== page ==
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Here's What To Do If You Don't Agree With Your Partner About School This Fall, According To Experts

When it comes to everyday parental disagreements about what kids are and are not allowed to do, it's not uncommon for one side to end up backing down just to break the tension. But those compromises aren't so easy to make when the issue at hand is one both parents feel passionately about — like whether or not to send their kids to school in the midst of a pandemic. If you're like a lot of families right now, you're in this very situation. So what should you do if you don't agree with your partner about school this fall? It could be one of the most difficult decisions you ever make as parents.

To reiterate what you already know, there's no parenting book on pandemics, and that's exactly why this topic is so heated. Licensed psychotherapist Kellie Wicklund MA, LPC tells Romper in an email that she's "definitely hearing about [school decisions] all day" from her patients because it's "1000% the moment's conundrum." It doesn't help that there are no answers to so many of the questions parents have right now. Licensed professional counselor Kirsten Brunner LPC agrees, adding that not knowing what to expect this fall only complicates communication for parents. "Unfortunately, in many states and communities, the situation and guidelines are continually changing," Brunner says, so it feels impossible to feel confident in any decision you make.

As you debate sending your kids to school, remember that all parents (including your partner) want their children to be safe this fall. Even if you have opposing opinions, each of you is "likely making a valid point and not intentionally trying to put [your] children in harm's way," clinical psychologist Venus Mahmoodi, Ph.D., tells Romper in an email. In fact, Dr. Mahmoodi says each partner should acknowledge and validate the fact that you're both doing your best to come up with a way to keep your kid safe and healthy so neither one of you feels like the bad guy.

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Once you understand that you're both coming from a place of love, "gather the most current information before [you] enter the conversation" so you're both up to date with the situation and are working with the same information, says Brunner, and be physically prepared for your talk, too. "Make sure you and your partner have their basic needs met before attempting these big conversations," says Dr. Mahmoodi. "Arguments tend to escalate faster when there are other stressors or distractions." So if either one of you is overtired, hungry, or super stressed about work, pick another time to chat.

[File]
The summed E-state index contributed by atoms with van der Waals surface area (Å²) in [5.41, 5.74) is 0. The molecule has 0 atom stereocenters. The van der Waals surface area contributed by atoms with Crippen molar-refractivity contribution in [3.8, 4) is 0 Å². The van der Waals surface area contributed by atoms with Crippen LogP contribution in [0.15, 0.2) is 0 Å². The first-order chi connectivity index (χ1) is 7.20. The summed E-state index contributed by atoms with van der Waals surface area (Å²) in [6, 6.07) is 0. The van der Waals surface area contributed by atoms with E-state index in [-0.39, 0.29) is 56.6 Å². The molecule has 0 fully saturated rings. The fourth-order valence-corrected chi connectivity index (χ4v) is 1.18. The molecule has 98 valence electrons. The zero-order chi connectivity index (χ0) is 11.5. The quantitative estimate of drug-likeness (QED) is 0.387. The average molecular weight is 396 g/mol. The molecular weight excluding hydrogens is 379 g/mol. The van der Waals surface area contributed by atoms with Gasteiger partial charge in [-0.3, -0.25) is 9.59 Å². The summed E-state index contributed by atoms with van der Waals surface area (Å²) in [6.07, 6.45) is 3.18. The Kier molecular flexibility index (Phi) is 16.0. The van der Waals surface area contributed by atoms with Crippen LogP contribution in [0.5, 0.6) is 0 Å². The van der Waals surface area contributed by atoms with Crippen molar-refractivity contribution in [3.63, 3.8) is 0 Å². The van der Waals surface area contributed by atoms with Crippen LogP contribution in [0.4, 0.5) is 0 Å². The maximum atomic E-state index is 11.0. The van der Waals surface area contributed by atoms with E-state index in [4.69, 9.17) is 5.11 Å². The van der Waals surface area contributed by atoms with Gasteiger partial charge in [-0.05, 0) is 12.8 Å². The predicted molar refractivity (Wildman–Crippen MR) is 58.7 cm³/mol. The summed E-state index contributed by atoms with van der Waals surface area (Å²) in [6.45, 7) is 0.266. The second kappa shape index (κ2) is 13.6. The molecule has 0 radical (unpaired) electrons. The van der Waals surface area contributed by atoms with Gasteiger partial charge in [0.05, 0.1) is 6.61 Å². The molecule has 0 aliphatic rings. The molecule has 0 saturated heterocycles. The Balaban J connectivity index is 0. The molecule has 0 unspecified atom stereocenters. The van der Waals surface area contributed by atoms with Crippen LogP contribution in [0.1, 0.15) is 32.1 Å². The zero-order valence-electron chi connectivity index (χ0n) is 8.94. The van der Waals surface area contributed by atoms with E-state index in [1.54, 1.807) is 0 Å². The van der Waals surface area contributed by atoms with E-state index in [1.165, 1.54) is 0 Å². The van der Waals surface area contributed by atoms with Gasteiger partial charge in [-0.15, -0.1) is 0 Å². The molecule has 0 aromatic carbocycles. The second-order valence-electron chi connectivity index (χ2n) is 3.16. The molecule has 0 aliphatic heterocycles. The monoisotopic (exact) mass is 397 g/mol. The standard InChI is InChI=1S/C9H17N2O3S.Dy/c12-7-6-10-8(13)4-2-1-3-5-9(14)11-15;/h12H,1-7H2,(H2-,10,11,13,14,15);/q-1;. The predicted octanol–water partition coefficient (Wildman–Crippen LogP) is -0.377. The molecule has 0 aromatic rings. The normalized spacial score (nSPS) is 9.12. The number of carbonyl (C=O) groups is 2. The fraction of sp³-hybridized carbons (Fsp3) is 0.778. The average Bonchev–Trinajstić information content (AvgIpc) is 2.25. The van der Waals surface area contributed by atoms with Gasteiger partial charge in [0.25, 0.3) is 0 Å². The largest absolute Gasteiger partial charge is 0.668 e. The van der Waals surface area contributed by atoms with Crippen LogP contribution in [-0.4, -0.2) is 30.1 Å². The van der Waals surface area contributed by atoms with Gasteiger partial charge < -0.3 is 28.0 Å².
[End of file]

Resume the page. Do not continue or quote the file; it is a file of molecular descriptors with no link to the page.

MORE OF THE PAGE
When you finally go head to head, remember that even if your line of thinking seems obvious to you, it's important to explain the reason behind your opinion. "One partner might be extremely worried about the family finances, and might feel like sending the kids back to school is the only way to catch up financially," says Brunner. "The other partner might be incredibly worried about the physical health and safety of their family, and can't imagine sending them to a campus." When you understand each other's points of view, you'll be much more likely to successfully "work toward a compromise that will address both parents' sources of anxiety," Brunner adds.

If you're struggling to see eye to eye, Dr. Mahmoodi suggests making a list of pros and cons with your partner to help you decide — but keep your cool when debating the merits of each point. "Once someone reaches the point of explosion, there is no productive conversation that comes out of the discussion," says Dr. Mahmoodi, "If you notice your emotions are becoming stronger and more intense, hit the pause button."

Ultimately, "giving each other plenty of grace and patience" as you work through this unbelievably stressful issue with your partner is the goal, says Brunner. You'll both need to be realistic about the risks and rewards of all your options in order to come to a healthy decision. "Families need to do what's right for them, inside the logistics of what their lives demand," says Wicklund. This could mean coming to the realization that your ideal choice doesn't actually work with your family's circumstances.

Whatever you and your partner decide to do, "keep in mind that most decisions are not permanent," says Brunner, "and be ready to adjust [your] decision depending on how your child is doing and how your community is coping with COVID." What's best for the family today might not be the best thing two months from now, so being flexible throughout will make the situation a little easier to manage.

Brunner's best advice for parents? "Approach the many decisions you have to make with a spirit of adventure, flexibility, and humor." After all, you're both still stuck socially distancing with each other... and you just might end up homeschooling together this fall. Staying on the same page is going to be essential, to say the least.

If you think you’re showing symptoms of coronavirus, which include fever, shortness of breath, and cough, call your doctor before going to get tested. If you’re anxious about the virus’s spread in your community, visit the CDC for up-to-date information and resources, or seek out mental health support. You can find all of Romper’s parents + coronavirus coverage here.


Kirsten Brunner, MA, LPC

Venus Mahmoodi, Ph.D.

Kellie Wicklund, MA, LPC, PMH-C